“We are received in blankets, and we leave in blankets. The work in these rooms is inspired by the stories of those beginnings and endings, and the life in between.”
~Marie Watt, artist, story teller
It was hard to get close to this colourful pile of blankets, a gorgeous sculpture by Marie Watt now showing at the National Gallery of Canada in Ottawa. There was a crowd of people staring up at it, reading intently. As I got closer, I could see that every blanket (about 300 of them!) had a story attached — a story about a blanket, about a person’s life, about a family history.
It is the intimate fabric of people’s lives weaved together into the sacred shape of a totem pole.
The blankets come from all around the world, donated or purchased by the artist, and represent a coming together of many different cultures, times and places. The artist invited people to contribute a blanket, and their blanket story, to her ever evolving project. Here is one person’s blanket story:
Blankets have particular significance in Aboriginal culture and personal meaning for the artist: in the Seneca community, as in other Indigenous groups, blankets are given to honour those who are witnesses to important life events.
We all have a blanket story: The blanket you used to swaddle your newborn, the favourite blanket that soothes you when you’re sick, the blanket your mother quilted for you, the blanket passed down from one generation to another. And in that way, Watt’s work crosses all cultural boundaries, and I love the unifying nature of her work.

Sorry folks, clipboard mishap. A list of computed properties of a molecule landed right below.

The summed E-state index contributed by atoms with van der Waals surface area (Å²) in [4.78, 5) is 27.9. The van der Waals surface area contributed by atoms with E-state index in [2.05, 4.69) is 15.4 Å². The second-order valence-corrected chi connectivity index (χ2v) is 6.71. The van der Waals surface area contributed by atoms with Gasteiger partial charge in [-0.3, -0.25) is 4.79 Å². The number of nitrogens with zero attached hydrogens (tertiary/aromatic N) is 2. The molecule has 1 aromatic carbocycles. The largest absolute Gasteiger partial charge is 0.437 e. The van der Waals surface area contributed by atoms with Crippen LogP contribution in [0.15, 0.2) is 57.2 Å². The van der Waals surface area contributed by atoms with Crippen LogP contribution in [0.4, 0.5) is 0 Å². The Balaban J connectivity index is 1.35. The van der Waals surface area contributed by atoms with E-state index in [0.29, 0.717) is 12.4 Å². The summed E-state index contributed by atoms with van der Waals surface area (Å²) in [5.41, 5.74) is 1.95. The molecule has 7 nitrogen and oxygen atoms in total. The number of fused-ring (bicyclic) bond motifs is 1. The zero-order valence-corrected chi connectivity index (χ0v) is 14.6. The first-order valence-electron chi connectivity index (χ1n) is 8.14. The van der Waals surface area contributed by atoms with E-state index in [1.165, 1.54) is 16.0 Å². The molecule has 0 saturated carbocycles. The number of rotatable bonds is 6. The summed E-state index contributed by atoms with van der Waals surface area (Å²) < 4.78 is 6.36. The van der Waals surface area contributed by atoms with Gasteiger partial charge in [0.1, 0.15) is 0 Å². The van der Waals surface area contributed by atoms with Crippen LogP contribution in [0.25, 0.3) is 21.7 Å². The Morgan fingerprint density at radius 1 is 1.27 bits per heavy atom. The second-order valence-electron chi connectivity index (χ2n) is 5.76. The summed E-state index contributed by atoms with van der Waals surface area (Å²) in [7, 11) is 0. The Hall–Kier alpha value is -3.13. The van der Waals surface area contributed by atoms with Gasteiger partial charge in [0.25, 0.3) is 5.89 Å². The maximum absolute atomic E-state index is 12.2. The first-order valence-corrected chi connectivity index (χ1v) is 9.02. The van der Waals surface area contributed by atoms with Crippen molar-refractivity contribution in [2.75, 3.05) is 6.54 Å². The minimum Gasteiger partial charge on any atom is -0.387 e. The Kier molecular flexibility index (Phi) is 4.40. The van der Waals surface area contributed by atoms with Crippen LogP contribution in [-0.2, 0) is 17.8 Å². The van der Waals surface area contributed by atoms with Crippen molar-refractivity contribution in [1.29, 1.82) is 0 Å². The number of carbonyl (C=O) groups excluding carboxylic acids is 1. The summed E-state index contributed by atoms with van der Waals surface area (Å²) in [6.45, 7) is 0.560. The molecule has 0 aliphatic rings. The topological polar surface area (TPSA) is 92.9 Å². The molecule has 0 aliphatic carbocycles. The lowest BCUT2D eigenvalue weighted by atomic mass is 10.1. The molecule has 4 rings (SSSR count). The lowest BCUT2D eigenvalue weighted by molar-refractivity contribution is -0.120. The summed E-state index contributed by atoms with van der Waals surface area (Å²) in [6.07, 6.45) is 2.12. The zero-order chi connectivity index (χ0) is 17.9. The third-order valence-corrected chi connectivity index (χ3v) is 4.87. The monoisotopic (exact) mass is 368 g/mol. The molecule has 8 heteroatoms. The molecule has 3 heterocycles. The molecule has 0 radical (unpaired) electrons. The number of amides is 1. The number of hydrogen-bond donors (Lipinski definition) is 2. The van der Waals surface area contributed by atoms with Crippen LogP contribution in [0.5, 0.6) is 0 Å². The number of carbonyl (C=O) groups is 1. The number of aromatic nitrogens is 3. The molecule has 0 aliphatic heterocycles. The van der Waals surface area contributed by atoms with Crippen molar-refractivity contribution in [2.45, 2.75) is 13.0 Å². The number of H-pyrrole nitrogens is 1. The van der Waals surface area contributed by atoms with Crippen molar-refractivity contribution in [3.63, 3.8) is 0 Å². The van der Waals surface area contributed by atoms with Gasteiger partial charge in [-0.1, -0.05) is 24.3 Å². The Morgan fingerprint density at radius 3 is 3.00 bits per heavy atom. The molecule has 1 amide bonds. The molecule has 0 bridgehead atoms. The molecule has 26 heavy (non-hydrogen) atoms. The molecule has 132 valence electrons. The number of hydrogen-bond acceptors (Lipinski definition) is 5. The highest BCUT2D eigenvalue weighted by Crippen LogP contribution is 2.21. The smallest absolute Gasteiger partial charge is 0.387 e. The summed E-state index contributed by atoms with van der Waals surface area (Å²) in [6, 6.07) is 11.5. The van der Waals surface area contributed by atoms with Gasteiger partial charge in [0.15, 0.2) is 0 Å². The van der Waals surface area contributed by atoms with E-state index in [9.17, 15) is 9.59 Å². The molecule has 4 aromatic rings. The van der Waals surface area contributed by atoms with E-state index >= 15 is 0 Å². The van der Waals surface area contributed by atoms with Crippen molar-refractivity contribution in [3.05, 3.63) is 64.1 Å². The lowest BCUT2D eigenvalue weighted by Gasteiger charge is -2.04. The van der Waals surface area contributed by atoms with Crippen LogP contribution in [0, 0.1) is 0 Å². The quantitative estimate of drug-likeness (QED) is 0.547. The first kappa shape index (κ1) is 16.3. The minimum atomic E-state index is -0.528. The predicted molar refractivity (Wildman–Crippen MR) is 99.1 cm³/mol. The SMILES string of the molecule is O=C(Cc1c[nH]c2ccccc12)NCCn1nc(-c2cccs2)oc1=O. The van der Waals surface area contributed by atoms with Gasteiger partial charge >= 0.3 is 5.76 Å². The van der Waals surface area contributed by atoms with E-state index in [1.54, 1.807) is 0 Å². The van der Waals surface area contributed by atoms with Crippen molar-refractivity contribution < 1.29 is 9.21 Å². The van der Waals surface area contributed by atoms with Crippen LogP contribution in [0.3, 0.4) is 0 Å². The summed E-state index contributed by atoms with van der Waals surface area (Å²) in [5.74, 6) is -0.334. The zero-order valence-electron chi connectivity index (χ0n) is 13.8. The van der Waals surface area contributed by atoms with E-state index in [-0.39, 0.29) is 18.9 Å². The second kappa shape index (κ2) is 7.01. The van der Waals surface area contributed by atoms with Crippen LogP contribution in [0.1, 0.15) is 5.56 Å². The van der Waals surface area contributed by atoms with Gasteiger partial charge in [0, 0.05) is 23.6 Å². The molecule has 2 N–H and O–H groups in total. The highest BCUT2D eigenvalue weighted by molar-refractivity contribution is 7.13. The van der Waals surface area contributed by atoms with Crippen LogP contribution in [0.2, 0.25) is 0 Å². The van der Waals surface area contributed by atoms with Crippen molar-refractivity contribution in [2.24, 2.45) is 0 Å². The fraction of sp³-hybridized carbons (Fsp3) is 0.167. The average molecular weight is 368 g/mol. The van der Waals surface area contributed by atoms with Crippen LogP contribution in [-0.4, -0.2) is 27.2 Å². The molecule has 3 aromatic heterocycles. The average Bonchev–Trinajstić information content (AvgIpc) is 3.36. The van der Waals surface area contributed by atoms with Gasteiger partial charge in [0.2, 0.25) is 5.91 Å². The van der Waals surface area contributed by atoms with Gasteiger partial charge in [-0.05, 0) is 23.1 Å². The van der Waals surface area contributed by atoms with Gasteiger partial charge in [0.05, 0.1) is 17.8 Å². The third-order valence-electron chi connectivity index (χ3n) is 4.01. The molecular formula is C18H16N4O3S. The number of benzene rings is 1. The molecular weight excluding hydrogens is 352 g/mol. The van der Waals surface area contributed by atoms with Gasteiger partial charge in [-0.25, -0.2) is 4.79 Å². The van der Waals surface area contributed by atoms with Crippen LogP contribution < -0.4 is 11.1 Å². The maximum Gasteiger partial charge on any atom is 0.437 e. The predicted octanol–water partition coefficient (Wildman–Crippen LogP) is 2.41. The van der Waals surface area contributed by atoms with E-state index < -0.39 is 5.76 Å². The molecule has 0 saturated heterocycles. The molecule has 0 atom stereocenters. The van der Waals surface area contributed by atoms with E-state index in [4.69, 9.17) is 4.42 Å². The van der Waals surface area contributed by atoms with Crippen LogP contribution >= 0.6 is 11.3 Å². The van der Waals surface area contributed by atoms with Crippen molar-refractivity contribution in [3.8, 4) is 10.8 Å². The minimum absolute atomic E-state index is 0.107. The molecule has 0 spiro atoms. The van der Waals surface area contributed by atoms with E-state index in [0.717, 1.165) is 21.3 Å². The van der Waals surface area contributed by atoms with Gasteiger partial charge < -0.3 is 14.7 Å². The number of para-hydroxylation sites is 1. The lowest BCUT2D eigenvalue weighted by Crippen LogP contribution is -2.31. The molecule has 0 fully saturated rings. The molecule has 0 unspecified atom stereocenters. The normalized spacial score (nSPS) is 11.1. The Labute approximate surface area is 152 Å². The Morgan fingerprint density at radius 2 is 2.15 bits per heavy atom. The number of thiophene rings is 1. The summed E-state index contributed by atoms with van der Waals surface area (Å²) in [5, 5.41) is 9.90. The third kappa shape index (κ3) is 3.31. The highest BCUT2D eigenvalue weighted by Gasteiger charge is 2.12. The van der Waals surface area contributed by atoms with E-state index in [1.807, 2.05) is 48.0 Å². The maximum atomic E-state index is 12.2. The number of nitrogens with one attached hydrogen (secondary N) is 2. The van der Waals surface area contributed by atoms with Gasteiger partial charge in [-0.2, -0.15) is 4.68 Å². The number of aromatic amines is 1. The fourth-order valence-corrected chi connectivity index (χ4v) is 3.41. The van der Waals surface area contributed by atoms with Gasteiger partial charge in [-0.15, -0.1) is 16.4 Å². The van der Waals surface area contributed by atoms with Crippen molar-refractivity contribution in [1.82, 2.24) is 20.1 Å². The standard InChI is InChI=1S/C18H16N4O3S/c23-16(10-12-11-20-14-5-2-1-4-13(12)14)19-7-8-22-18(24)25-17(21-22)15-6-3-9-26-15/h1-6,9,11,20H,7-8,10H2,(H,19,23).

Says the artist:
“Blankets hang around in our lives and families – they gain meaning through use. My work is about social and cultural histories imbedded in commonplace objects. I consciously draw from indigenous design principles, oral traditions, and personal experience to shape the inner logic of the work I make. These wool blankets come from family, friends, acquaintances and secondhand stores (I’ll buy anything under $5). As friends come over and witness my blanket project in progress, I am struck by how the blankets function as markers for their memories and stories.” (source: MK Watt website)
I have my own blanket story, involving an iconic Hudson Bay Blanket — a gift from my father — a beagle, and the comfort and sense of “home” it has provided through several moves and life changes. Do you have a blanket story?
See more blanket stories here.